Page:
Firstly, I would not encourage young people to study Law in the UK UNLESS they've got their parents working in the field or have got strong connections in the field, to facilitate a job after graduation. Although I am a first class student, attending all events at uni, writing a dissertation, and have done pro-bono legal work throughout my studies, I have not made any connections and I am clueless and jobless at the moment. I know people who graduated last year with first class and are still jobless and living with their parents, no matter how many vacation schemes or internships they had done. That is because the legal jobs market at the moment is overly saturated with tens of thousands of brilliant graduates across the country and only a handful of full-time jobs. And the situation in London is by far the worst!

    Lastly, people who study law or are lawyers are NOT heartless at all! Their problem is, because they studied and worked very hard to get there, they most probably sacrificed a lot of their spare time and so they lost bonds with friends, hobbies and people skills, which makes them seem robotic and as lacking personality. You'll see that (and you can try this!) after a few drinks at the pub, in their limited spare time, they become human and heart-full again!
    What a load of rubbish!
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    (Original post by Le Nombre)
    Sometimes you have to do things like put companies into liquidation, arrange contracts to shaft smaller companies, do the legal work on private equity buyouts which will lead to savage job cuts etc.

    You can't think of the repercussions for jobs etc., you are simply following the client's instructions and, bluntly, you're making a lot of money out of doing so.
    Not exactly representative of the ethics of most lawyers. Sounds more like one bad apple in a barrel of good 'uns.
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    (Original post by rri14)
    I am a final year Law student at a fairly mediocre university in London and now, at about 4 months before my graduation, have lots of regrets and advice to give to others because of that.

    Firstly, I would not encourage young people to study Law in the UK UNLESS they've got their parents working in the field or have got strong connections in the field, to facilitate a job after graduation. Although I am a first class student, attending all events at uni, writing a dissertation, and have done pro-bono legal work throughout my studies, I have not made any connections and I am clueless and jobless at the moment. I know people who graduated last year with first class and are still jobless and living with their parents, no matter how many vacation schemes or internships they had done. That is because the legal jobs market at the moment is overly saturated with tens of thousands of brilliant graduates across the country and only a handful of full-time jobs. And the situation in London is by far the worst!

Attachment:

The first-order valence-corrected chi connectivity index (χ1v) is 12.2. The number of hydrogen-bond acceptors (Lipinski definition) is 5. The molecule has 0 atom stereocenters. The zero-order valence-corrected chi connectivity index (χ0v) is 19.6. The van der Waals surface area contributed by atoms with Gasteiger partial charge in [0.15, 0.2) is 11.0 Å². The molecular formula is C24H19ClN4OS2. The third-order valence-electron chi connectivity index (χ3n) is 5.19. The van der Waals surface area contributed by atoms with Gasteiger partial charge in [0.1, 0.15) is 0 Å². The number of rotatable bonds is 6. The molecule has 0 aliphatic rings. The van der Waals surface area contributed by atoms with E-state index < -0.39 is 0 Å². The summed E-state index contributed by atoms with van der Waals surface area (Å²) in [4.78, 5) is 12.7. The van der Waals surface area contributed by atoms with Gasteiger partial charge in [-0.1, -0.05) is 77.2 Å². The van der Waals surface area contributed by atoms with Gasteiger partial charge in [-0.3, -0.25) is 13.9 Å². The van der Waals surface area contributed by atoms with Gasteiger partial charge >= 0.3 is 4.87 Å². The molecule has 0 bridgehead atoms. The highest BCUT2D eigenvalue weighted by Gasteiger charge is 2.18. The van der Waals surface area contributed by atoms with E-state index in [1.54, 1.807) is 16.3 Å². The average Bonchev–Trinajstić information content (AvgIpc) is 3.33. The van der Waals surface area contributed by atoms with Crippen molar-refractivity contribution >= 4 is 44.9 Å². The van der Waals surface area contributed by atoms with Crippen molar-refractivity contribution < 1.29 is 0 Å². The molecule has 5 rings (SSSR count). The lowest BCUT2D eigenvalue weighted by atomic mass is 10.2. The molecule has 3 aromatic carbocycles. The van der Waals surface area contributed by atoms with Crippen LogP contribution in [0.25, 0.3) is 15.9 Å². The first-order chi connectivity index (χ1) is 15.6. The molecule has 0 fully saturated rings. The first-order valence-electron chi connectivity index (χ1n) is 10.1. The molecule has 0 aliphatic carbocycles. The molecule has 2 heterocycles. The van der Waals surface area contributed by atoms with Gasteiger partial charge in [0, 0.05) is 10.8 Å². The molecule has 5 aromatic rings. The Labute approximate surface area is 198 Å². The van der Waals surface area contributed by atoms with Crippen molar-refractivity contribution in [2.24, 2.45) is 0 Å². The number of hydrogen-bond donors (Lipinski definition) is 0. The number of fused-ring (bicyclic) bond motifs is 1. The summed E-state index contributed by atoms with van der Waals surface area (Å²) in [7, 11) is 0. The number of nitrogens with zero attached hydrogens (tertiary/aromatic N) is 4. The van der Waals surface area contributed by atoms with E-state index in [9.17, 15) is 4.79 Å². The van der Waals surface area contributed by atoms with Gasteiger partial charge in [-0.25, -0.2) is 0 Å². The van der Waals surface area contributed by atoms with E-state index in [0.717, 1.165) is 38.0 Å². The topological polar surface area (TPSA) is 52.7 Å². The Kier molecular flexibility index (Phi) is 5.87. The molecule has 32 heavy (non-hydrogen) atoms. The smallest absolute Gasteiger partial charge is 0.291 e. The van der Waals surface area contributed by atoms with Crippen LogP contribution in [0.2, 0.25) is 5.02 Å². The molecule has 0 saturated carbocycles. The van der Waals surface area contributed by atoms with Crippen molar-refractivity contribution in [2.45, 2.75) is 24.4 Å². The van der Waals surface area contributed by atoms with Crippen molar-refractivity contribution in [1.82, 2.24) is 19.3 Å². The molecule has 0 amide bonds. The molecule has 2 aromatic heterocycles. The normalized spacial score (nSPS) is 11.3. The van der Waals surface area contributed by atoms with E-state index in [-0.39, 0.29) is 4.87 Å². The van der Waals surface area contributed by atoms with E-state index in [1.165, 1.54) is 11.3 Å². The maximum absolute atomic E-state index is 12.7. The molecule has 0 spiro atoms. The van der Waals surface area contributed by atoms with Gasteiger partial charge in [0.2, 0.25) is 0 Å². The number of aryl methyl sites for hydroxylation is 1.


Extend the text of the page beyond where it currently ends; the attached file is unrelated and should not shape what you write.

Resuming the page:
Secondly, if I haven't put you off studying law yet and you keep reading, and if you do want to study law by all means, here's my advice to successfully doing it. The university choice is the most important. Try to get accepted at a top university if you want to have any chances after graduation. And I don't mean Oxbridge necessarily. In London, there's Queen Mary, UCL, King's, LSE etc. Outside London, the best ones are the ones in the Russell Group (Google it!): Cardiff, Nottingham, Durham etc.

    Thirdly, studying law isn't in my opinion as hard as they make it appear. The uni work and assignments are fairly repetitive and mainly consist of you reading a lot for tutorials, writing essays on stuff that doesn't come up again in exams, and (of course) exams at the ending of the year. First year is the best because you'll realise it's the easiest and the friends you make will be there til the end, the second year is the hardest because the subjects will be harder and the number of exams is a bit higher (I usually have 1-2 exams per year, but I had 4-5 exams inmy second year). And third year is a combination of the first two years, because it's really hard keeping up with the massive amount of uni work, but at the same time you get nostalgic about leaving in a few months so you make efforts to meet up with your friends and favourite tutors a lot more.

    Lastly, people who study law or are lawyers are NOT heartless at all! Their problem is, because they studied and worked very hard to get there, they most probably sacrificed a lot of their spare time and so they lost bonds with friends, hobbies and people skills, which makes them seem robotic and as lacking personality. You'll see that (and you can try this!) after a few drinks at the pub, in their limited spare time, they become human and heart-full again!

    I wish you best of luck getting into law if you really want to do it, because, trust me, it'll be a hell of an adventure that you'll end up enjoying more than you thought you would, because it'll transform you as a person and will help you grow mature!
    I would agree with the above poster. Apart from the second paragraph this is utter tosh.
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    (Original post by Birkenhead)
    Not exactly representative of the ethics of most lawyers. Sounds more like one bad apple in a barrel of good 'uns.
    Please enlighten me as to how we make the world a better place when we do stuff like insolvency, fire and rehire work, the legal work on PE buyouts etc.